Chapter 5: The Role of Circumstance Part 11
In the last post, we met Mary, who enthusiastically embraced the corporate life after graduate school and was shocked when the first layoffs hit. It is perfectly understandable that early in her career, Mary did not understand the business realities, especially coming from a different set of realities.
As a science graduate student, she worked independently on her project, with a large peer group of fellow grad students to commiserate with. There was no overall institutional loyalty – a graduate student is part of a scientist’s lab, who in many cases could care less about what you think of them or the institution. In fact, many a graduate advisor hates the institution for all the bureaucracy. Personal identity does not become intertwined with the institution.
A corporation is a completely different environment. It’s about making money for the company, and working with other people towards a common goal. At work Mary was surrounded by signals that re-enforced her attachment to the company, and she was caught up in the gung-ho attitude of trying to change the world.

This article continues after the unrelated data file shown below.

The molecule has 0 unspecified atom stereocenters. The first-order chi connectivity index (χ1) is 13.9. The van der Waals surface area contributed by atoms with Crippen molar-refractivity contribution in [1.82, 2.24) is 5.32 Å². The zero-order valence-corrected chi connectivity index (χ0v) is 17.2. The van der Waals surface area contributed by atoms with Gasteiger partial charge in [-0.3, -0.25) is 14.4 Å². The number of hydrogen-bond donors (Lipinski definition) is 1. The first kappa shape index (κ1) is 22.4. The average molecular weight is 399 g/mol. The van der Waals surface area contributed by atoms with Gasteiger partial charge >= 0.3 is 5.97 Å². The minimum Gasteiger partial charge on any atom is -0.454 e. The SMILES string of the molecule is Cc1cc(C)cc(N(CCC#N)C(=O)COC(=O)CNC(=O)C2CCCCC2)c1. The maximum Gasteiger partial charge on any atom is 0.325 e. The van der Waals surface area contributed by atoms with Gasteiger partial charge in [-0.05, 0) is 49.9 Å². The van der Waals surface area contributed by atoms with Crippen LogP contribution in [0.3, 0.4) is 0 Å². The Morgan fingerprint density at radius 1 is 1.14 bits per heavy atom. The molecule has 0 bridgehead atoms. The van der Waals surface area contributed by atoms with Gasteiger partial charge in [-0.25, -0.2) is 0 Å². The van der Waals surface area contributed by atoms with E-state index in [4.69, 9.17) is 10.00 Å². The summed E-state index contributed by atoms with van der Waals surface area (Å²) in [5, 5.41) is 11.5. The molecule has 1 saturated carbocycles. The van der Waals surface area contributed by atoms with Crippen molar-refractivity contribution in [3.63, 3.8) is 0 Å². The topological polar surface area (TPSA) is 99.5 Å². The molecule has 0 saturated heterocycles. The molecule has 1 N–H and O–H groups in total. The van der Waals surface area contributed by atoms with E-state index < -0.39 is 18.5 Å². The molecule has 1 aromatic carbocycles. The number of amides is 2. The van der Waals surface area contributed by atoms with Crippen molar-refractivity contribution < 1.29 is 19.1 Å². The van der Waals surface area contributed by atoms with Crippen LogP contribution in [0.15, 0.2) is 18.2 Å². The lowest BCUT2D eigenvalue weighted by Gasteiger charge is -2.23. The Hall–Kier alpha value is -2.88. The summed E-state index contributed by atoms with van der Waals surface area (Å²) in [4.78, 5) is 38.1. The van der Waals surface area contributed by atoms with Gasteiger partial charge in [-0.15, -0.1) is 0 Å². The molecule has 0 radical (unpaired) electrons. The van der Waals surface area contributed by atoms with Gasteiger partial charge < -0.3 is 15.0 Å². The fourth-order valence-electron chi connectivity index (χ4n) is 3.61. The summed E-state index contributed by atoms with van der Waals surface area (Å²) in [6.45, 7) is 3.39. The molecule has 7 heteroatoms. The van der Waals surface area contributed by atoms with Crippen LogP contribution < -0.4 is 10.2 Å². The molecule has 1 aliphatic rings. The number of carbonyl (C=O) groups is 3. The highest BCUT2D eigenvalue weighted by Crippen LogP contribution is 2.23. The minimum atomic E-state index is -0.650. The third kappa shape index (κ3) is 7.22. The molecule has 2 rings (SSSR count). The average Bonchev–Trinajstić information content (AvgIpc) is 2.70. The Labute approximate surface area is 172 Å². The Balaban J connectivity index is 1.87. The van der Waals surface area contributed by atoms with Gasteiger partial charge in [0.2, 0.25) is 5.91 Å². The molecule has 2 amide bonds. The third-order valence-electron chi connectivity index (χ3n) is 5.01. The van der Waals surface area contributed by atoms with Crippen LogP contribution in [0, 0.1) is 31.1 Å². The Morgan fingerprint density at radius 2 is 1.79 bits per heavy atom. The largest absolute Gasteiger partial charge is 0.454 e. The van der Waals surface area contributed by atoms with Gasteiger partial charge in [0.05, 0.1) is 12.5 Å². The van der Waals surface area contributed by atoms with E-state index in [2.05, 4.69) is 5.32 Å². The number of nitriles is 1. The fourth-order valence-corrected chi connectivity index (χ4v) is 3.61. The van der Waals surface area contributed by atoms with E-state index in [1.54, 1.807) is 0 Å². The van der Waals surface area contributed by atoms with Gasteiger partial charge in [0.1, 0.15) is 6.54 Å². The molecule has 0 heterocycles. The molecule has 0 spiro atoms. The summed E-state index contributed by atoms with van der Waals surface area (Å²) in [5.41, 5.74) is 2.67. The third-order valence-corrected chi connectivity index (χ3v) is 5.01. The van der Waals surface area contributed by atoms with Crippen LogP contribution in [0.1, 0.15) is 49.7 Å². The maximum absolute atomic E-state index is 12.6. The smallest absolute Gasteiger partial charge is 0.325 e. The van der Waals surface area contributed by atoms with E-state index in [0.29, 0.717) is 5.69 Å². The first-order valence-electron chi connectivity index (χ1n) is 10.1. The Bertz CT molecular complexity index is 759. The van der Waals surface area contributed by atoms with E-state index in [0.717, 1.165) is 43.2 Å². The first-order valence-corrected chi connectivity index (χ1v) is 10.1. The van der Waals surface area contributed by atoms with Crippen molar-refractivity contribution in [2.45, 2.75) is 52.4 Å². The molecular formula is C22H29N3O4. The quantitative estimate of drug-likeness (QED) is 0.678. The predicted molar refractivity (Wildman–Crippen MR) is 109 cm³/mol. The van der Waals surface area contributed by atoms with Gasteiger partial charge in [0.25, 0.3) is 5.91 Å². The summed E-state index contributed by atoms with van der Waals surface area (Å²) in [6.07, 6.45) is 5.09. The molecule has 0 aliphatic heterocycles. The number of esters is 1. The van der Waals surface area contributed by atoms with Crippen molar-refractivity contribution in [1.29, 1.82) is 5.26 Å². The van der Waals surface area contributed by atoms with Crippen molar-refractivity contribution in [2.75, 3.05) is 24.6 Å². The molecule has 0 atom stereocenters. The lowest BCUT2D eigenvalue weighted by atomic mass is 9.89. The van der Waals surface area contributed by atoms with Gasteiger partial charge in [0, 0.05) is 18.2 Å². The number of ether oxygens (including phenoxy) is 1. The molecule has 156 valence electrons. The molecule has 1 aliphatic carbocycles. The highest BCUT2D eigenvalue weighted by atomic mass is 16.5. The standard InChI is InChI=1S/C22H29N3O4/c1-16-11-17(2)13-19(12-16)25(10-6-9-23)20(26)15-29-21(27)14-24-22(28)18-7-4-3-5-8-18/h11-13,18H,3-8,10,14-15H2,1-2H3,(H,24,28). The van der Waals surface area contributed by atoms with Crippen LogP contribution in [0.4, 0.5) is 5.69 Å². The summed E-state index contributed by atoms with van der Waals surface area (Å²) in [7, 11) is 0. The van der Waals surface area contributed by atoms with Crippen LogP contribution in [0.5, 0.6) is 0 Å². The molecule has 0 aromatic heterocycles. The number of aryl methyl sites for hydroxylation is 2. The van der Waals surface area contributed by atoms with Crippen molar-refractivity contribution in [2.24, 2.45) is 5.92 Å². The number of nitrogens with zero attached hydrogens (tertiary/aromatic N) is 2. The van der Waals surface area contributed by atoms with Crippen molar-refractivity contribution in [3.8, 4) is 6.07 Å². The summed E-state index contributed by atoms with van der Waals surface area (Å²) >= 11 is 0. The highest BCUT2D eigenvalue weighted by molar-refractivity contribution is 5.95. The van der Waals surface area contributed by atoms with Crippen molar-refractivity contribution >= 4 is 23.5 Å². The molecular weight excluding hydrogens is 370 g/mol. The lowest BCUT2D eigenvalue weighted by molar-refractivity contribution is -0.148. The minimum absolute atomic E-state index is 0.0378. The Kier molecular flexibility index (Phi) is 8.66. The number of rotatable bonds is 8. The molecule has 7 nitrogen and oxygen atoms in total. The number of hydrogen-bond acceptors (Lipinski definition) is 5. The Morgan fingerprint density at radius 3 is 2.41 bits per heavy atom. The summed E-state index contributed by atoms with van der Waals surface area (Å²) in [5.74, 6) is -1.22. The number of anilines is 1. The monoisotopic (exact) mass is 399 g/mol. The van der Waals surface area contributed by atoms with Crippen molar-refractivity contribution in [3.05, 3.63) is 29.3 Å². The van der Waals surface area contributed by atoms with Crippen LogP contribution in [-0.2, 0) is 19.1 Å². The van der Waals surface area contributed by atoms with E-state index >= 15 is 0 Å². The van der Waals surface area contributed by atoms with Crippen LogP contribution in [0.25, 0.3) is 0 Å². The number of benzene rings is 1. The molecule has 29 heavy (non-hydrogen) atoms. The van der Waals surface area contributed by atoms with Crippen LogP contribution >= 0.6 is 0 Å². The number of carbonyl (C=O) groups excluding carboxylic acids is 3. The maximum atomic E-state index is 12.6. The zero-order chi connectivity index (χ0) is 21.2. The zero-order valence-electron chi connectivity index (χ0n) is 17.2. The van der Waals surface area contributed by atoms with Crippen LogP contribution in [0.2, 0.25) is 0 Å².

The customers were almost all of the top twenty pharmaceutical companies, which reinforced her perception that the company was helping to revolutionize drug discovery. (See this post on the illusion of control.) And, these companies were a very lucrative source of revenue. At one point, the stock price was going up 20 to 30 points a day, and everyone was talking about it. You could literally hear people screaming out numbers and cheering from their cubes. One of the founders, whose major contribution at the time was surfing porn sites, was once seen dancing down the hall chanting the company name.
The core of Mary’s devotion, though, came from the company President, who was energetic and visionary.